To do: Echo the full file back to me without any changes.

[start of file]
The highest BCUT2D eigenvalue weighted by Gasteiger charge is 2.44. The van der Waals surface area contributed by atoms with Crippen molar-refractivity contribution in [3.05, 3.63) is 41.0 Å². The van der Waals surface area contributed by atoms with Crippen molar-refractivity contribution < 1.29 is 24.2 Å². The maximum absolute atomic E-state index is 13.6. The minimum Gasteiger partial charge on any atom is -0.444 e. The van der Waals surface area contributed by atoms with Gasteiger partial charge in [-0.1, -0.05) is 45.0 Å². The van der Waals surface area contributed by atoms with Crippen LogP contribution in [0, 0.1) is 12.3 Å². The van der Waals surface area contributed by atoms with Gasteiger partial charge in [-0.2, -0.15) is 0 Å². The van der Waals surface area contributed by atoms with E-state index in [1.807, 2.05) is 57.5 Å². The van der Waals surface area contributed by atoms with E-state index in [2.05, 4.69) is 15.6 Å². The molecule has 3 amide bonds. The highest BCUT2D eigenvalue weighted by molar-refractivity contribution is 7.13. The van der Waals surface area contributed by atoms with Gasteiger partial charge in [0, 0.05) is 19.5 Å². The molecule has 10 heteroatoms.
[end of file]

The highest BCUT2D eigenvalue weighted by Gasteiger charge is 2.44. The van der Waals surface area contributed by atoms with Crippen molar-refractivity contribution in [3.05, 3.63) is 41.0 Å². The van der Waals surface area contributed by atoms with Crippen molar-refractivity contribution < 1.29 is 24.2 Å². The maximum absolute atomic E-state index is 13.6. The minimum Gasteiger partial charge on any atom is -0.444 e. The van der Waals surface area contributed by atoms with Gasteiger partial charge in [-0.1, -0.05) is 45.0 Å². The van der Waals surface area contributed by atoms with Crippen LogP contribution in [0, 0.1) is 12.3 Å². The van der Waals surface area contributed by atoms with Gasteiger partial charge in [-0.2, -0.15) is 0 Å². The van der Waals surface area contributed by atoms with E-state index in [1.807, 2.05) is 57.5 Å². The van der Waals surface area contributed by atoms with E-state index in [2.05, 4.69) is 15.6 Å². The molecule has 3 amide bonds. The highest BCUT2D eigenvalue weighted by molar-refractivity contribution is 7.13. The van der Waals surface area contributed by atoms with Gasteiger partial charge in [0, 0.05) is 19.5 Å². The molecule has 10 heteroatoms.